How is it implemented?
CIS control 9 focuses on implementing safeguards against email and web browser attacks.:
Firstly, ensure only fully supported browsers and clients are used with DNS filtering on all enterprise assets. Browsers and email clients should be from a trusted vendor, with DNS filtering in place to block malicious domains. A more advanced safeguard that follows DNS filtering is the maintenance and enforcement of network-based URL filters. These can be configured in various ways, such as category-based filtering or through block lists allowing businesses to decide what is relevant for them.
Preventing users from installing unsupported plugins, or any unauthorised browser or email extensions is also important to minimise risk. Any unauthorised or unsupported plugins or extensions should be uninstalled or disabled, thereby ensuring all browsers on your network are known and included in the vulnerability management process outlined in control 7.
Implementing Domain-based Message Authentication, Reporting & Conformance (DMARC) will lower the potential for spoofed emails from valid domains. DMARC policy and verification should be implemented starting with Sender Policy Framework (SPF) and Domain Keys Identified Mail (DKIM) standards. Additionally, blocking any unnecessary file typed from accessing your email gateway will reduce the risk.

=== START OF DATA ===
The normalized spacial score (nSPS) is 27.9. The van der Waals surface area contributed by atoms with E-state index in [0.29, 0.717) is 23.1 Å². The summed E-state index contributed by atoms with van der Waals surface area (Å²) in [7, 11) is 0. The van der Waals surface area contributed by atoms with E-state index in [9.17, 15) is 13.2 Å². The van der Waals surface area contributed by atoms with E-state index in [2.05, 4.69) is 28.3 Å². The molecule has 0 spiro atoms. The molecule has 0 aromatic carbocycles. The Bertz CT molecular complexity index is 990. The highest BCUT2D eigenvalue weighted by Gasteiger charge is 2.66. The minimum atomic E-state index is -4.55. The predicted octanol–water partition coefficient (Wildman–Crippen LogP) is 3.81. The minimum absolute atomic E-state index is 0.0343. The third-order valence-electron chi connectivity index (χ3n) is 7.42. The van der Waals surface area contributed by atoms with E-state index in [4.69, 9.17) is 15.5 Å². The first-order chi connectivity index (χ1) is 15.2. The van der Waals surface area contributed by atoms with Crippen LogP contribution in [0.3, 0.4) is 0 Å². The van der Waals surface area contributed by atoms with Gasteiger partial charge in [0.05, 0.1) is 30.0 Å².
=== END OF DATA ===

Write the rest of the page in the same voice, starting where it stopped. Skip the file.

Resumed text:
The final recommended step for robust email protection is to consider deploying email server anti-malware protections that work by scanning attachments to detect potential threats and then sandboxing these for analysis.
About the Bulletin:
The NZ Incident Response Bulletin is a monthly high-level executive summary containing some of the most important news articles that have been published on Forensic and Cyber Security matters during the last month. Also included are articles written by Incident Response Solutions, covering topical matters. Each article contains a brief summary and if possible, includes a linked reference on the web for detailed information. The purpose of this resource is to assist Executives in keeping up to date from a high-level perspective with a sample of the latest Forensic and Cyber Security news.
This Bulletin is prepared for general guidance and does not constitute formal advice. This information should not be relied on without obtaining specific formal advice. We do not make any representation as to the accuracy or completeness of the information contained within this Bulletin. Incident Response Solutions Limited does not accept any liability, responsibility or duty of care for any consequences of you or anyone else acting, or refraining to act, when relying on the information contained in this Bulletin or for any decision based on it.